14. ^ a b "Brent Hoberman". Lattice. Retrieved 1 October 2021.
  15. ^ "Brent Hoberman". Founders Forum. Retrieved 1 October 2021.
  16. ^ "Brent Hoberman CBE Biography". Oxford Foundry. Retrieved 1 October 2021.
  17. ^ "John Evelyn: Mesdames". Cherwell. Vol. 196, no. 4. 2 February 1990. p. 14.
  18. ^ Derrick, Stuart. " Brent Hoberman – Starting a business advice and business ideas". Retrieved 15 March 2014.
  19. ^ Teather, David (28 March 2008). "His next trick – designing the ultimate home page". The Guardian. ISSN 0261-3077. Retrieved 2 December 2016.
  20. ^ "Team – PROfounders Capital". n.d. Archived from the original on 20 November 2016. Retrieved 4 April 2019.
  21. ^ " gets £2.5m to change furniture industry". Real Business. 23 March 2010. Archived from the original on 28 August 2012. Retrieved 15 March 2014.
  22. ^ a b "Brent Hoberman leaves PROfounders Capital". n.d. Retrieved 4 April 2019.
  23. ^ "Founders Forum". n.d. Retrieved 4 April 2019.
  24. ^ a b Volpicelli, Gian (12 June 2017). "Brent Hoberman left and formed an empire. This is how he did it". Wired. Retrieved 4 April 2019.
  25. ^ Loizou, Kiki (14 September 2014). "I was proud to be voted one of the most difficult CEOs to work with". The Times. Retrieved 4 April 2019.
  26. ^ Moules, Jonathan (14 December 2014). "On the path of digital disruption". Financial Times. Archived from the original on 11 December 2022. Retrieved 4 April 2019.
  27. ^ Burn-Callander, Rebecca (30 May 2016). "Brent Hoberman reveals plan to create 200 British start-ups". The Daily Telegraph. Retrieved 4 April 2019.
  28. ^ Sweney, Mark (25 January 2016). "Guardian invests in Brent Hoberman's tech startup incubator". The Guardian. Retrieved 4 April 2019.
  29. ^ Sweney, Mark (25 January 2016). "Guardian invests in Brent Hoberman's tech startup incubator". The Guardian. ISSN 0261-3077. Retrieved 27 April 2020.
  30. ^ "Founders Factory signs Marks & Spencer as exclusive UK retail investor". n.d. Retrieved 4 April 2019.
  31. ^ Field, Matthew (5 August 2019). "Reckitt homes in on start-ups by joining Founders Factory". The Telegraph. ISSN 0307-1235. Retrieved 22 April 2020.
  32. ^ "Founders Factory expands its corporate-backed accelerator to Africa". n.d. Retrieved 4 April 2019.
  33. ^ "Founders Factory Africa and Netcare to fund 35 health-tech startups". TechCrunch. Retrieved 22 April 2020.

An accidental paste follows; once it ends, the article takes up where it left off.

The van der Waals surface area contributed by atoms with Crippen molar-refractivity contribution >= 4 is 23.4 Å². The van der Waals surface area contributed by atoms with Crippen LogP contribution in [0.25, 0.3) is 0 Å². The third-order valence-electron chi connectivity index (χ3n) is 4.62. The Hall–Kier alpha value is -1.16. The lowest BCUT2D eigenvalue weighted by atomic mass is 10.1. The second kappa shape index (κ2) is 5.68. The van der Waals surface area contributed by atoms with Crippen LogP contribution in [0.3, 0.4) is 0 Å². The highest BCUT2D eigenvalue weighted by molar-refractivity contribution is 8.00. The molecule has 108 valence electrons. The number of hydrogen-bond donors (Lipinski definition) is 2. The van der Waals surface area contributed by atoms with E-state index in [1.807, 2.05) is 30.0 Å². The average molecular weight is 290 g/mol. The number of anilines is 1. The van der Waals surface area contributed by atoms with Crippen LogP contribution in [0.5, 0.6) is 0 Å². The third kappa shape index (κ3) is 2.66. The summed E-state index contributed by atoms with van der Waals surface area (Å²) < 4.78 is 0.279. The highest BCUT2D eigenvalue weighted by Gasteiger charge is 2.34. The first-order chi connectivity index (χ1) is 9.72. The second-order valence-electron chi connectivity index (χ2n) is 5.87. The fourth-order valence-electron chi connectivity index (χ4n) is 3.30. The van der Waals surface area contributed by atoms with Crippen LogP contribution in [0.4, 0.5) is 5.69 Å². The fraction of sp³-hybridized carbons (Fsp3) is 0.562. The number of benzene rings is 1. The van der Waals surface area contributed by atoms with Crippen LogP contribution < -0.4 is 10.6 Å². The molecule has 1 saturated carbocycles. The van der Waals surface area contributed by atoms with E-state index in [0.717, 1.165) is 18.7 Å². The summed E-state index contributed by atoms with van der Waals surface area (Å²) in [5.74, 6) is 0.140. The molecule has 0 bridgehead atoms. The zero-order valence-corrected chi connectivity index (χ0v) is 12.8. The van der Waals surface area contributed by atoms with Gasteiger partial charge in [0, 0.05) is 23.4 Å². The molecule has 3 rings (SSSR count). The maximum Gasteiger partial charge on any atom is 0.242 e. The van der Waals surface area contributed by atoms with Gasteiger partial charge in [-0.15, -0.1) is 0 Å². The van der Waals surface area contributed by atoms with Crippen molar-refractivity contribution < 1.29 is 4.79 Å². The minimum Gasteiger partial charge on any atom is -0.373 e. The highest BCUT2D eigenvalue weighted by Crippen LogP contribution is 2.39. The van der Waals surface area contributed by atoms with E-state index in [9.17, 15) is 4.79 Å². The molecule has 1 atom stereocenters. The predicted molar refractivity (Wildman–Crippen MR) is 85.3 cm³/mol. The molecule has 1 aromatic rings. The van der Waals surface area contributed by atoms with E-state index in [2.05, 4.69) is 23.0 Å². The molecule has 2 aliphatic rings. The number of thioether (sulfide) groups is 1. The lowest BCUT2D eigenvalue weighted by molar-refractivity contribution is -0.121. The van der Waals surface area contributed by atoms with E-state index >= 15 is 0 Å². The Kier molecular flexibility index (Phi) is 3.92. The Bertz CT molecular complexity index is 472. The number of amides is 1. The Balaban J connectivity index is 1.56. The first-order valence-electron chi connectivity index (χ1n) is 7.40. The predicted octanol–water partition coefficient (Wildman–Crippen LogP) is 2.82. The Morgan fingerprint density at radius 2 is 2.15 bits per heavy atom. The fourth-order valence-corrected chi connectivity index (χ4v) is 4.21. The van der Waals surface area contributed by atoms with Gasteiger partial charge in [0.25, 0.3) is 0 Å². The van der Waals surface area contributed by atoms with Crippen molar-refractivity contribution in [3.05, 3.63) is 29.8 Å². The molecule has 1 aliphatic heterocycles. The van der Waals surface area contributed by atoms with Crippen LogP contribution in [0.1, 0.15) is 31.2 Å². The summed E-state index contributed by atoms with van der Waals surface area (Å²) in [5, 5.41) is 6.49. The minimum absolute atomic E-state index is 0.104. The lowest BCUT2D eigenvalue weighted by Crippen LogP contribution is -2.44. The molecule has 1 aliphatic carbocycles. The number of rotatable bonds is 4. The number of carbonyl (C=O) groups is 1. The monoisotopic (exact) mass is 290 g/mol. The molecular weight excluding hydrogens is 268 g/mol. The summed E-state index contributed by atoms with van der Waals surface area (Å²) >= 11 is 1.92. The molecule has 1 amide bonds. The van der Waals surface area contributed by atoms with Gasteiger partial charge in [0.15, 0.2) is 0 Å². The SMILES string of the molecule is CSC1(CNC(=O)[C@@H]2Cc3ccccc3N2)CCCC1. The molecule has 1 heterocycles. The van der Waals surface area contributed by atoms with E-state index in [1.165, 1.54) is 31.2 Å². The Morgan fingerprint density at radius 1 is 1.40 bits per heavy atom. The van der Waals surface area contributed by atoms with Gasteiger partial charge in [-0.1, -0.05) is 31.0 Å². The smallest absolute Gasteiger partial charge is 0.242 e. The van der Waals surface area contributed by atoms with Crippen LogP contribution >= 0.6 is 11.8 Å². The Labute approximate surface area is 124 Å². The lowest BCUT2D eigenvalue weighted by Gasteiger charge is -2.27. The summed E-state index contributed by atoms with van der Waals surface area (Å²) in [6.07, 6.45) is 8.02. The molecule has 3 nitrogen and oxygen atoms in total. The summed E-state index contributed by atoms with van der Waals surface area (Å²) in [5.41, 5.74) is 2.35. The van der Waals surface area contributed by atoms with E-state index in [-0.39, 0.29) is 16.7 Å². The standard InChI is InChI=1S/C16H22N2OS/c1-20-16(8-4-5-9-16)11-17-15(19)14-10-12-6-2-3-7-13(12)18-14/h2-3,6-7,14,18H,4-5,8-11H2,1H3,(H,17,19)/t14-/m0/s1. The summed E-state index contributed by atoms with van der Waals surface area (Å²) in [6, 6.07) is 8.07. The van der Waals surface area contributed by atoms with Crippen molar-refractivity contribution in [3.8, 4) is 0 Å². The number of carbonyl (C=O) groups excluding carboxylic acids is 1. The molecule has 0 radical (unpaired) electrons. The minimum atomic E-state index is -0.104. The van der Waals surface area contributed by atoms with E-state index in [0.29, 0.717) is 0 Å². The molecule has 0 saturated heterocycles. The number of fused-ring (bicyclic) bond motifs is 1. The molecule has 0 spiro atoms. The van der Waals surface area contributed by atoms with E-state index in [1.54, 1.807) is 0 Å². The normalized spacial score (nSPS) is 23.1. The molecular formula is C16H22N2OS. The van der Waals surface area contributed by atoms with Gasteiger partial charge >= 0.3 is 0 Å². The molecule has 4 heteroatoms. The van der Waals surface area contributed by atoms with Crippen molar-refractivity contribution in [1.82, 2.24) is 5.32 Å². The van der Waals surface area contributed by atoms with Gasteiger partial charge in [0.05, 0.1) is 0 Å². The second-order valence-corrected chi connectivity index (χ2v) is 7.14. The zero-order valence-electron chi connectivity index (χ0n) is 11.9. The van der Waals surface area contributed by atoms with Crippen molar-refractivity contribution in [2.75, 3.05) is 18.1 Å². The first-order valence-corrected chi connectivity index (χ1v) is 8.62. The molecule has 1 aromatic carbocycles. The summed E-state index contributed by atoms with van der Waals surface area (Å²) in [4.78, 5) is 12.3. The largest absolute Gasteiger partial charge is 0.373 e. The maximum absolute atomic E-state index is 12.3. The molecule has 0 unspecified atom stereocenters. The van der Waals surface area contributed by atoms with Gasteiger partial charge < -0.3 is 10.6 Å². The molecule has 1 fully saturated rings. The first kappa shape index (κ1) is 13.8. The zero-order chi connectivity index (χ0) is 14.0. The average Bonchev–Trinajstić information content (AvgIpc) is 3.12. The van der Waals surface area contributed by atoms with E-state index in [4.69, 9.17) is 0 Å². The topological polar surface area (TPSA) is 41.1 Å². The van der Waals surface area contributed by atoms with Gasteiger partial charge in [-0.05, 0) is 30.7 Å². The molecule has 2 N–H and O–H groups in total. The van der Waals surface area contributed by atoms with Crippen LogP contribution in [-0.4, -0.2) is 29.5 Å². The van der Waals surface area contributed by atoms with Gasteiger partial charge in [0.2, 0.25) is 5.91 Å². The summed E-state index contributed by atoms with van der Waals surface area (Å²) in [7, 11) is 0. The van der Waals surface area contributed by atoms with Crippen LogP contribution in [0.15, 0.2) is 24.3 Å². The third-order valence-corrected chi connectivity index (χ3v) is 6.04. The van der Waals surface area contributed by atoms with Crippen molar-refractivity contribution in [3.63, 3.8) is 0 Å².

34. ^ "Founders Factory is going live in Paris". TechCrunch. Retrieved 22 April 2020.
  35. ^ "Founders Factory launches healthtech hub in the US". Sifted. Retrieved 22 April 2020.
  36. ^ "Event networking app Grip raises $13M, as pandemic forces events to stay virtual". TechCrunch. Retrieved 10 June 2021.
  37. ^ "At Founders Forum – Policy, pitches and Prince William". n.d. Retrieved 4 April 2019.
  38. ^ Moules, Jonathan (21 October 2017). "Oxford university looks to raise its game with start-up hub". Financial Times. Archived from the original on 11 December 2022. Retrieved 4 April 2019.
  39. ^ "Pan-European seed fund firstminute hits a final fund close of $100M". n.d. Retrieved 4 April 2019.
  40. ^ "Founders Academy launches an "alt-MBA" to train startup leaders". Sifted. 9 September 2019. Retrieved 10 June 2021.
  41. ^ "Free coding school 01 Founders launches in London with tech job guarantee". CityAM. 2 June 2021. Retrieved 10 June 2021.
  42. ^ Ackerman, Naomi (2 June 2021). "01 Founders: Free coding school offering guaranteed tech job launches". Retrieved 10 June 2021.
  43. ^ " faces collapse a year after £775mn IPO valuation". 25 October 2022. Retrieved 25 October 2022.
  44. ^ Stephen Brook, press correspondent (24 January 2007). "Brent Hoberman joins Guardian Media Group board | Economy". The Guardian. Retrieved 15 March 2014.
  45. ^ "LastMinute Founder Brent Hoberman announces he's leaving PROfounders Capital". 2 January 2016. Retrieved 4 April 2019.
  46. ^ "Introducing the Digital Advisory Board – Government Digital Service". Government of the United Kingdom. n.d. Retrieved 4 April 2019.
  47. ^ Fildes, Nic. "The very latest in furnishing for couch potatoes", "The Times", London, 11 April 2011.
  48. ^ "My Bottom Line: Brent Hoberman". BBC. 4 November 2010. Retrieved 15 March 2014.
  49. ^ "[ARCHIVED CONTENT] Business Council for Britain – Members – BIS". Government of the United Kingdom. Archived from the original on 4 March 2010. Retrieved 15 March 2014.
  50. ^ "Parties clash in corporate credentials battle". 15 November 2007. Archived from the original on 28 May 2011. Retrieved 15 March 2014.
  51. ^ "No. 61092". The London Gazette (Supplement). 31 December 2014. p. N9.
  52. ^ "2015 New Year Honours List" (PDF). Government of the United Kingdom. n.d. Retrieved 4 April 2019.
  53. ^ "Prince William forms cyber-bullying task force - CBBC Newsround" – via
  54. ^ "PM sets up business councils for post-Brexit advice". n.d. Retrieved 4 April 2019.